One of the most important things to think about, prepping wise, is where you live.
In case of a grid-down situation where there's no electricity, no piped-in potable water, no natural gas, etc., is your home livable?
Are you surrounded by hordes of irresponsible people who will loot and burn you out?
Can you garden and/or hunt near home?
Are there trees to burn for fuel, wild edibles growing naturally nearby, good neighbors you won't have to fight off?
If your area has problems, consider moving or working to fix those problems.
Where I live there is no surface water. None. No streams, rivers, permanent ponds, nor lakes. There are temporary ponds ("playas" ) after a big rain, but it hasn't rained here in several months. This is a big issue.
There is nothing like this within a couple hours' drive.
I should move somewhere more realistic, but due to family commitments, I won't. For now.
Some people who live in less-than-ideal places have a "bug-out" location. A cabin in the woods or something similar. They plan on "bugging out" if they need to. Planning to get to their location is a big part of their prepping. I believe it is better to "hunker down" or "bug in" if possible, just to eliminate the dangers of a trip when things have already hit the fan.
Look realistically at your home and the area surrounding it.
If you need to move and can do so, at least consider it. If you can't, what can you do to make up for the problems you'd find yourself facing if TSHTF ("The S**t Hit The Fan" )?
If you focus only on guns and ammo, you are not prepared. If you focus only on stockpiling food, you are not prepared. If your focus is too narrow on anything, you are not prepared.
Prepping means you are trying to be ready for whatever comes. You don't know if it will be a xombie apocalypse or just a supply chain collapse. You have to be ready for either one-- and both at the same time. You have to be ready for a failure of anything you need for survival, without regard to "why"-- just that it is happening.
You can't foresee everything that might cause there to be no food available to buy, but you can do things to make sure you'll be OK. You can't predict what might cause hordes of predatory creatures to swarm your property, but you can be ready to defend against them, whoever and whyever they are there. You can't know for sure why there's no electricity in the grid, but you can make sure it's not a problem for you.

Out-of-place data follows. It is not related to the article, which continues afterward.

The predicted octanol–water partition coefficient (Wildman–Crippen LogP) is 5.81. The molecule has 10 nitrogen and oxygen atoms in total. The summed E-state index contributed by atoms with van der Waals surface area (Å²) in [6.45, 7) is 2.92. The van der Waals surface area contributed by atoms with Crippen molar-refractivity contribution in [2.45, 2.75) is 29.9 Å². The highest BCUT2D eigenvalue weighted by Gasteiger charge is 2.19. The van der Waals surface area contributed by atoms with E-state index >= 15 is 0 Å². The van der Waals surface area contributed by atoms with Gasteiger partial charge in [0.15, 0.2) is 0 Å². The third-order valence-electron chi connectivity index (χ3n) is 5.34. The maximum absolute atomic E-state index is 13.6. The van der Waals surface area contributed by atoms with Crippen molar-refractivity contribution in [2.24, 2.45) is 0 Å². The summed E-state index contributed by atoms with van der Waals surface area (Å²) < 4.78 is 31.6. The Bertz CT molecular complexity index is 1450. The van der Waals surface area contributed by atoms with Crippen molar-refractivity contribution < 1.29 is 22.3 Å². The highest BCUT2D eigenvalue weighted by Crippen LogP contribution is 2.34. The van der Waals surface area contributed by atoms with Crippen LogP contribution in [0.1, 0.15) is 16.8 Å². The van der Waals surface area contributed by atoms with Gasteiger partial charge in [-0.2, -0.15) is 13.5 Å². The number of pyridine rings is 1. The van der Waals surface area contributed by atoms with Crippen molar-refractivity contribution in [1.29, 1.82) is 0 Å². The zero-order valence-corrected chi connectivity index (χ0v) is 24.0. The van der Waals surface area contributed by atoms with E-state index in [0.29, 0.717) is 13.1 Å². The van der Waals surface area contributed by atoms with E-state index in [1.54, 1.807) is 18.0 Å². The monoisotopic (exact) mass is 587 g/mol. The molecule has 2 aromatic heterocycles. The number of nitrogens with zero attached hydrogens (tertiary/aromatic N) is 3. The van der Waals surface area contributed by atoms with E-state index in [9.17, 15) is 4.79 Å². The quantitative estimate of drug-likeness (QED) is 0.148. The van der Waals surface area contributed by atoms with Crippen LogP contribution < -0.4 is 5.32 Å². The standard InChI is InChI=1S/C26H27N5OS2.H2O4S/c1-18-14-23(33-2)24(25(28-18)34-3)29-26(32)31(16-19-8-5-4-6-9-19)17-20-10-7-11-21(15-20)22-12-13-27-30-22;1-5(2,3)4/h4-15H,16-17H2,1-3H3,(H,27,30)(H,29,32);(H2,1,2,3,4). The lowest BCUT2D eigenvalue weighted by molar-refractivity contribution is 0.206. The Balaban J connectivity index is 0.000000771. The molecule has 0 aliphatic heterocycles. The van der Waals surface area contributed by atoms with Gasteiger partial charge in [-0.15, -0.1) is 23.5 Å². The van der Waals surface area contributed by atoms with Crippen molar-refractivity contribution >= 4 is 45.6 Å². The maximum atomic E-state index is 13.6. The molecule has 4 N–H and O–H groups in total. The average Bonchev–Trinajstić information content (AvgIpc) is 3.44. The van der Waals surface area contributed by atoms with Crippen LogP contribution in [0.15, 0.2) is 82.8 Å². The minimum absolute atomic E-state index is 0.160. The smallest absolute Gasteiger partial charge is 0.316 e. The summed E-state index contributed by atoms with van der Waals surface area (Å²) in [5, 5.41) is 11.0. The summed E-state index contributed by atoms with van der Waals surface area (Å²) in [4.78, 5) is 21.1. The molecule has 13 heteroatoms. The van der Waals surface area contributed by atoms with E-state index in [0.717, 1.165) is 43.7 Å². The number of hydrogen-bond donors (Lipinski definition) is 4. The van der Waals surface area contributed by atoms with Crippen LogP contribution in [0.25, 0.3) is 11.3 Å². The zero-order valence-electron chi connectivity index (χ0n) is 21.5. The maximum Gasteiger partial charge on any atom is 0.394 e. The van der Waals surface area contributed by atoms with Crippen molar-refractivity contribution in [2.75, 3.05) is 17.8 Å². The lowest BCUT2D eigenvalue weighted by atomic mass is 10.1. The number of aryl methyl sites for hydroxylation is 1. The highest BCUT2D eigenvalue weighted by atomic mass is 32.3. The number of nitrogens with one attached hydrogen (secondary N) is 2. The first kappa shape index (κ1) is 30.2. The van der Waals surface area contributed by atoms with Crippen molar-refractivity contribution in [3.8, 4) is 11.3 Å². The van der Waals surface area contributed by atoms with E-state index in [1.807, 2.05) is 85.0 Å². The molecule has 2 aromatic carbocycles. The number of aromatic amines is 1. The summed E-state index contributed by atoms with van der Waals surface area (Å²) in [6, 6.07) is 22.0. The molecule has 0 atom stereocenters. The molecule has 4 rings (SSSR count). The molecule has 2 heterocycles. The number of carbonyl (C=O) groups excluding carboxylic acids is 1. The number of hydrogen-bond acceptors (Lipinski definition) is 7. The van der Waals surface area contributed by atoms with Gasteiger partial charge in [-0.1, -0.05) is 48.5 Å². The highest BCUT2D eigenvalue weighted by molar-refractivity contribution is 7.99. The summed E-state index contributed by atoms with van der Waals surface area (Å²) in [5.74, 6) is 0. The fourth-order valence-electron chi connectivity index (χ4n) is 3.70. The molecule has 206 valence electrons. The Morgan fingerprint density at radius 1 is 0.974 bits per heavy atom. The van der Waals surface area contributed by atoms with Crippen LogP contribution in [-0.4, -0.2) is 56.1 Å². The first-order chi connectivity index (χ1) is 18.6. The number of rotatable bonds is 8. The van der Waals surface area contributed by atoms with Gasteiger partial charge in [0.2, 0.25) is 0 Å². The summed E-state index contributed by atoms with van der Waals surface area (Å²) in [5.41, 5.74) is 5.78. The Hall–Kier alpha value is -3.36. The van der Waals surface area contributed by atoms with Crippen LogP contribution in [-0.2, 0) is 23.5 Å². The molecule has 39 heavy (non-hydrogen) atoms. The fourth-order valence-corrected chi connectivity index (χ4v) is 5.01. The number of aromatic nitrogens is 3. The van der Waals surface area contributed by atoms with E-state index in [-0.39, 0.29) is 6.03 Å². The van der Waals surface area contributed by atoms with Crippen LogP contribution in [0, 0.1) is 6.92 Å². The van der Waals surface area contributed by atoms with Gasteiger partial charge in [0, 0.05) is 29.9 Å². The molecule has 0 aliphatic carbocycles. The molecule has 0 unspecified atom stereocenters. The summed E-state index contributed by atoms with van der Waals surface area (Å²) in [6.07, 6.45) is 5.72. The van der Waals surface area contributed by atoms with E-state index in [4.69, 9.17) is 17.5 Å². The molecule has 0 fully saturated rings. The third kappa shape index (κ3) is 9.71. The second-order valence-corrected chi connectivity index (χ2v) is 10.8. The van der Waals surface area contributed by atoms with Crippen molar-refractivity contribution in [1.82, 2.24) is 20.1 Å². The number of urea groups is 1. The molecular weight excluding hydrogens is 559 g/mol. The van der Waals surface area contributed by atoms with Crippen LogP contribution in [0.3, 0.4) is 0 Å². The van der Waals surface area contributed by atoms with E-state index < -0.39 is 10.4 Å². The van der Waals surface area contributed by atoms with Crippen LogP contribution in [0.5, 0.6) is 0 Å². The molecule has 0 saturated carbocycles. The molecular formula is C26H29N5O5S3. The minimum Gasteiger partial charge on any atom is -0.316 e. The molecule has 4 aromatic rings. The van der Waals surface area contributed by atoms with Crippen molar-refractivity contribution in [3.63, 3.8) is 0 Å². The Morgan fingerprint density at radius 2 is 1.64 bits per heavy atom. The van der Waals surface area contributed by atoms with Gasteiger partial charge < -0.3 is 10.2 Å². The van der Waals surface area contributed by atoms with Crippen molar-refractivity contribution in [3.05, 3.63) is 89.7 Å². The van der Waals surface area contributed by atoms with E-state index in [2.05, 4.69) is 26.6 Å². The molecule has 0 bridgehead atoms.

Prepping is the responsible thing to do. If you are prepared you ...
You don't have to outrun the bear; you only have to outrun your hiking companion.
Yeah, that's a cynical way to look at it, but there's truth in it.
With prepping (in the event of TEOTWAWKI), you may not have to survive on your preps until you are 90 years old, just outlast those who didn't prep. Once they die off, survival may get easier.
I know-- it would be great if you were able to keep everyone alive into the distant future. But that's just not going to be possible, is it?
Once the marauders and beggars have Darwinized themselves out of the population, it will be easier to grow your own food. You'll only have to worry about deer and raccoons, not Naked Apes (which is a really good book by Desmond Morris, by the way).
So, while it would be nice to have preps to last until you die of old age, and be self-sufficiently growing your own food, making your own soap and cloth (or buckskin), realistically, at least have enough to outlast those who would be the biggest threat to your ...
I've been doing something non-prepping this past week. Maybe even anti-prepping, as in it may be a step backward.
I rescued a kitten who found me along my morning walk. He was about 5 weeks old, sick and starving, and was barely able to come toward me. I couldn't ignore his cries for help.
So I've been spending money I don't have to spare-- and just about all my spare time and energy-- bringing him back.
And it's working.
He's still got a respiratory infection and eye infections, but I've got him on antibiotics and he's improving. He's eating and playing really well. No longer is he skin and bones; I can pet him without feeling every vertebra and rib.
Sometimes you've got to do the right thing even if it's not smart.
If anyone wants to chip in for kitten medicines and food, you can find ways on the side bar of my main blog: https://blog.kentforliberty.com/2021/08/kitten-update-2.html